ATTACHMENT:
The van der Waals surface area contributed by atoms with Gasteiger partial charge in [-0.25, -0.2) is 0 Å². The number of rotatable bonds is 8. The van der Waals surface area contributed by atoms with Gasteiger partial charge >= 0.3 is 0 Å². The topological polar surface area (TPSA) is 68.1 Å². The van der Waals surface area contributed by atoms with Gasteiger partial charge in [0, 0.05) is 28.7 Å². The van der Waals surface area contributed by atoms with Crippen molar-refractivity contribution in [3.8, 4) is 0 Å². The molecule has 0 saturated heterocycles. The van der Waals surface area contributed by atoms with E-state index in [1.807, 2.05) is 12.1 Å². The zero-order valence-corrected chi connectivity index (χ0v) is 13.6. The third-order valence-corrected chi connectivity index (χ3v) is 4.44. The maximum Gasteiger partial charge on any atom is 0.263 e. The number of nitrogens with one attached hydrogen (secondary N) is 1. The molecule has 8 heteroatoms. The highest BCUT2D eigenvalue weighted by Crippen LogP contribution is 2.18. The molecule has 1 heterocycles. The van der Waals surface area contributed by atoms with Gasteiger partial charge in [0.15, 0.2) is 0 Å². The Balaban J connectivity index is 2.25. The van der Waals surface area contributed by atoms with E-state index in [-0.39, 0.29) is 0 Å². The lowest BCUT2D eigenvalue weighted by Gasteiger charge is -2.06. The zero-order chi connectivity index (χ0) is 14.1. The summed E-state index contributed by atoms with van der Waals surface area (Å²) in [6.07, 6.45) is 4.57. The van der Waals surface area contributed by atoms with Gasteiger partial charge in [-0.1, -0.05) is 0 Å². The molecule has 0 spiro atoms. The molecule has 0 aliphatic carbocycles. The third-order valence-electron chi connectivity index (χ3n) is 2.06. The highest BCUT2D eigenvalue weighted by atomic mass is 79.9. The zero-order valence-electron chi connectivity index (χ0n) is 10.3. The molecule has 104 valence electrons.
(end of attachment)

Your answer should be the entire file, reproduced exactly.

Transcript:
The van der Waals surface area contributed by atoms with Gasteiger partial charge in [-0.25, -0.2) is 0 Å². The number of rotatable bonds is 8. The van der Waals surface area contributed by atoms with Gasteiger partial charge >= 0.3 is 0 Å². The topological polar surface area (TPSA) is 68.1 Å². The van der Waals surface area contributed by atoms with Gasteiger partial charge in [0, 0.05) is 28.7 Å². The van der Waals surface area contributed by atoms with Crippen molar-refractivity contribution in [3.8, 4) is 0 Å². The molecule has 0 saturated heterocycles. The van der Waals surface area contributed by atoms with E-state index in [1.807, 2.05) is 12.1 Å². The zero-order valence-corrected chi connectivity index (χ0v) is 13.6. The third-order valence-corrected chi connectivity index (χ3v) is 4.44. The maximum Gasteiger partial charge on any atom is 0.263 e. The number of nitrogens with one attached hydrogen (secondary N) is 1. The molecule has 8 heteroatoms. The highest BCUT2D eigenvalue weighted by Crippen LogP contribution is 2.18. The molecule has 1 heterocycles. The van der Waals surface area contributed by atoms with Gasteiger partial charge in [0.15, 0.2) is 0 Å². The Balaban J connectivity index is 2.25. The van der Waals surface area contributed by atoms with E-state index in [-0.39, 0.29) is 0 Å². The lowest BCUT2D eigenvalue weighted by Gasteiger charge is -2.06. The zero-order chi connectivity index (χ0) is 14.1. The summed E-state index contributed by atoms with van der Waals surface area (Å²) in [6.07, 6.45) is 4.57. The van der Waals surface area contributed by atoms with Gasteiger partial charge in [-0.1, -0.05) is 0 Å². The molecule has 0 spiro atoms. The molecule has 0 aliphatic carbocycles. The third-order valence-electron chi connectivity index (χ3n) is 2.06. The highest BCUT2D eigenvalue weighted by atomic mass is 79.9. The zero-order valence-electron chi connectivity index (χ0n) is 10.3. The molecule has 104 valence electrons.